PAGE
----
The use of technology to prevent heavy-weapon attacks

While security has been a major issue over the past years in western countries, a large number of technologies have been developed and could help to fight terrorist attacks on different scales.

In order to understand how we can use technology to prevent terrorist attacks, we will focus on two fictitious scenarios of heavy-weapon attacks near Westminster Palace, London. The goal of this article is to show that technological discoveries, including software and hardware, should not be overlooked when it comes to defending a strategic place.


First case : sniper rifle attack on government members

The first scenario takes place near Cardinal Place shopping mall and Westminster Cathedral, during an important ceremony. There are two shooters: one is equipped with a sniper rifle on top of a building and is aiming to shoot government members, while the second shooter is on foot, with an assault rifle hidden in his guitar bag, aiming to shoot pedestrians.

In this particular case, we could use several technologies to prevent the attack or at least neutralize the murderers. As we know this is a time-sensitive event, many tools can be deployed for safety during a short period of time.

Regarding hardware, we could use sensors fixed to walls to detect dangerous materials such as explosive substances and metals around the ceremony area. Linked to an alarm system, this could screen for people with bad intentions. Another form of hardware that could be deployed is drones. They can monitor a large zone, and when suspicious behavior is seen, policemen can inspect the potential danger.

Another use for drones could be implemented. It concerns shooting drones equipped with machine guns. This type of weapon has already been tested by Israeli Special Forces. It would be conceivable to program the drone to shoot when gunfire is detected, thus limiting the damage done by the shooter. This would employ artificial intelligence for the detection of gunfire. However, the flaw is that in this situation it would also hit security staff, which is obviously not an option. The solution would be to manually pilot the drone and fly it as fast as possible to the detected killer. In our scenario, this could even kill the first sniper on the roof of the building.






Prototype of the Israeli military drone.


Second case : assault rifle attack on the crowd

The second attack takes place on Westminster Bridge with two shooters equipped with AK-47 rifles. They come from both sides of the bridge while shooting, which forces people to mass together on the bridge. Then they try to kill the maximum number of pedestrians and car drivers.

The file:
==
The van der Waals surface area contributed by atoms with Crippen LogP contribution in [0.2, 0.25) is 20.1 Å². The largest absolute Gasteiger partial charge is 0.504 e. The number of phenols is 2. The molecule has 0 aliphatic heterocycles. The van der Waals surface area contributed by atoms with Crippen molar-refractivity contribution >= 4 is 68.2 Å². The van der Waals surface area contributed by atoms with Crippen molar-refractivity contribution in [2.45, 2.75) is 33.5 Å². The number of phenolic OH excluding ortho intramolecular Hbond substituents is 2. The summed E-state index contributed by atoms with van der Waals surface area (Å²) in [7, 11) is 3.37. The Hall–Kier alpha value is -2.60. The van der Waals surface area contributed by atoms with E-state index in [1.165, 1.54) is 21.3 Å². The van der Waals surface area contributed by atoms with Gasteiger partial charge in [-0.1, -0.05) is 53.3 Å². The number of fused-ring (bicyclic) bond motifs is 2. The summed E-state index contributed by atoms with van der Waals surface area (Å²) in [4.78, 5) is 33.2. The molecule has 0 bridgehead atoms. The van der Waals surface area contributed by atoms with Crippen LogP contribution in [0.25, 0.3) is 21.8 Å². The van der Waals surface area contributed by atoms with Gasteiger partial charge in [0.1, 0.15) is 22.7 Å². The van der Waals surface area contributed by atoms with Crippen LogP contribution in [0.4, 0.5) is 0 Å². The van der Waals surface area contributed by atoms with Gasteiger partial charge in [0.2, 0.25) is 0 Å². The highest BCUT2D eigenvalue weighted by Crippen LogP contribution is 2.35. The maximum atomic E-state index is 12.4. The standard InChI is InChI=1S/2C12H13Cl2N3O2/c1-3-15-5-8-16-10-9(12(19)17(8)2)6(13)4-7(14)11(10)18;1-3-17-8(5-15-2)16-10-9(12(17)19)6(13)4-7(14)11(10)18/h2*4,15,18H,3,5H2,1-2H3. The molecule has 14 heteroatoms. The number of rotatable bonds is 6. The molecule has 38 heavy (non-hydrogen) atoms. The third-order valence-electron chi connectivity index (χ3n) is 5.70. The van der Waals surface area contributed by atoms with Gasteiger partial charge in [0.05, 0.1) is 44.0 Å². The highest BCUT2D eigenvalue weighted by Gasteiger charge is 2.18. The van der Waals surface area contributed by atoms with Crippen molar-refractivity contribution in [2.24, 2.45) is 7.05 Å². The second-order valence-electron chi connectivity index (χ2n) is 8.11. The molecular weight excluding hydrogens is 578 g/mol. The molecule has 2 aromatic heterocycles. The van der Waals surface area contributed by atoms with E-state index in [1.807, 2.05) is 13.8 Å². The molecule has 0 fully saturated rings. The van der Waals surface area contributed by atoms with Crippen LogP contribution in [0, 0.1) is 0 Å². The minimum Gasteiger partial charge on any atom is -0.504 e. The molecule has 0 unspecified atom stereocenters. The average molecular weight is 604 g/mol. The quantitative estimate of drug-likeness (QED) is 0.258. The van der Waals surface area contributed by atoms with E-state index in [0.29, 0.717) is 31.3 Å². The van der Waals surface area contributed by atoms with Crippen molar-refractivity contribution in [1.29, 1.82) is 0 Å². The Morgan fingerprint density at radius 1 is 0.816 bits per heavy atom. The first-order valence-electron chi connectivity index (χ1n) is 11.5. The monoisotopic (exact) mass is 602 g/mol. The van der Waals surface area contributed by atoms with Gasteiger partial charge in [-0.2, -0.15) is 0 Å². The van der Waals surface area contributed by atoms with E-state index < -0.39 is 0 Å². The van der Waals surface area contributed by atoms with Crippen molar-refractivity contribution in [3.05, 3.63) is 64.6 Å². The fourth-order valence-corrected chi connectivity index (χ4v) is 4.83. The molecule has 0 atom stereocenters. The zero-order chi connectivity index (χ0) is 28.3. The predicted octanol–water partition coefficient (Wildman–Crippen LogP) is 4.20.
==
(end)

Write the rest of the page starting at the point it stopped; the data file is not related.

This scenario seems harder to avoid as it is unpredictable. It does not happen during a special event, so you can’t just post guards. The solution has to be effective over time. It requires a special attention to the safety of public places, as they are generally crowded in a megacity like London.

In the case of the terrorists’ location, software could help to find them. For example, the UFED Ultimate application made it possible to crack the iPhone used by a mass shooter in San Bernardino, California, in 2015. This software, developed by the company Cellebrite, could also be used by the UK government to search for data in the belligerents’ devices.

Other kinds of software and data can be used to analyze a terrorist threat. For instance, GIS software can enable improved analysis of the territory through different spatial calculations. For example, we can calculate travel time between emergency services, calculate the real-time density of the population using camera data, and facilitate the strategic planification of events using maps for decision making.

In short, the ways of using data are not lacking. The more pertinent questions are what type of data we need and how we can collect it without impinging on people’s privacy.


Different technologies for different purposes

It appears that we have more and more tools to prevent attacks on a local scale. Software, including geomatics and data science applications, is especially useful for territory analysis. They provide the means to understand the spatial distribution of human flows and potential threats. Hardware is better at dealing with immediate dangers, for example a fire alarm in a strategic building. The limits of these technologies are clear: the costs of purchasing and maintaining such types of hardware are not within the range of every government. Moreover, geomatics and data science require up-to-date and specific data. This raises the question of privacy because monitoring a vulnerable place generates private data about inhabitants and tourists.

It is a well-known and much-discussed issue: should we monitor everything to ensure safety, or should we let people enjoy their liberty despite the danger?


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